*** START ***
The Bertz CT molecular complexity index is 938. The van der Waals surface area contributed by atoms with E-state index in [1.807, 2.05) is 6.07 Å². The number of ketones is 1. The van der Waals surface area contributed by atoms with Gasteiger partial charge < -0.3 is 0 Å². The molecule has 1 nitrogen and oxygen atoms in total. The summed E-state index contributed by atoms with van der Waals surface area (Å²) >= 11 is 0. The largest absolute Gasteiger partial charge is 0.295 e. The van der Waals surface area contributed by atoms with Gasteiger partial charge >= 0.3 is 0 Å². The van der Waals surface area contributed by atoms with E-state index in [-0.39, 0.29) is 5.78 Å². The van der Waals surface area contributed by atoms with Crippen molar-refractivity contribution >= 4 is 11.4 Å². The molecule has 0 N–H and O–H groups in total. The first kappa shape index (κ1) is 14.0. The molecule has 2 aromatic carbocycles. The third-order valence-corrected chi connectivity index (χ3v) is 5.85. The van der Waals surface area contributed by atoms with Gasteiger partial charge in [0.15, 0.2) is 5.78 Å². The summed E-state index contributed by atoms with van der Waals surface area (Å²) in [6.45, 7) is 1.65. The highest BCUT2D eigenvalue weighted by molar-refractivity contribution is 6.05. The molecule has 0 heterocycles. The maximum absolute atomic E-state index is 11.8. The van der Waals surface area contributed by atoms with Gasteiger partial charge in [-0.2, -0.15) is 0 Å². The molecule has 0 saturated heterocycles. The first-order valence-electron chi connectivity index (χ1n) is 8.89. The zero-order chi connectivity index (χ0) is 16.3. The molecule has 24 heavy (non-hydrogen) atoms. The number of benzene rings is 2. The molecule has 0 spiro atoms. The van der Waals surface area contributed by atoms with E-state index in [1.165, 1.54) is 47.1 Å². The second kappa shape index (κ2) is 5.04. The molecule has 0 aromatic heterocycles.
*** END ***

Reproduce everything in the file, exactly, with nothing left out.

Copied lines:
The Bertz CT molecular complexity index is 938. The van der Waals surface area contributed by atoms with E-state index in [1.807, 2.05) is 6.07 Å². The number of ketones is 1. The van der Waals surface area contributed by atoms with Gasteiger partial charge < -0.3 is 0 Å². The molecule has 1 nitrogen and oxygen atoms in total. The summed E-state index contributed by atoms with van der Waals surface area (Å²) >= 11 is 0. The largest absolute Gasteiger partial charge is 0.295 e. The van der Waals surface area contributed by atoms with Gasteiger partial charge >= 0.3 is 0 Å². The van der Waals surface area contributed by atoms with E-state index in [-0.39, 0.29) is 5.78 Å². The van der Waals surface area contributed by atoms with Crippen molar-refractivity contribution >= 4 is 11.4 Å². The molecule has 0 N–H and O–H groups in total. The first kappa shape index (κ1) is 14.0. The molecule has 2 aromatic carbocycles. The third-order valence-corrected chi connectivity index (χ3v) is 5.85. The van der Waals surface area contributed by atoms with Gasteiger partial charge in [0.15, 0.2) is 5.78 Å². The summed E-state index contributed by atoms with van der Waals surface area (Å²) in [6.45, 7) is 1.65. The highest BCUT2D eigenvalue weighted by molar-refractivity contribution is 6.05. The molecule has 0 heterocycles. The maximum absolute atomic E-state index is 11.8. The van der Waals surface area contributed by atoms with Gasteiger partial charge in [-0.2, -0.15) is 0 Å². The molecule has 0 saturated heterocycles. The first-order valence-electron chi connectivity index (χ1n) is 8.89. The zero-order chi connectivity index (χ0) is 16.3. The molecule has 24 heavy (non-hydrogen) atoms. The number of benzene rings is 2. The molecule has 0 spiro atoms. The van der Waals surface area contributed by atoms with E-state index in [1.165, 1.54) is 47.1 Å². The second kappa shape index (κ2) is 5.04. The molecule has 0 aromatic heterocycles.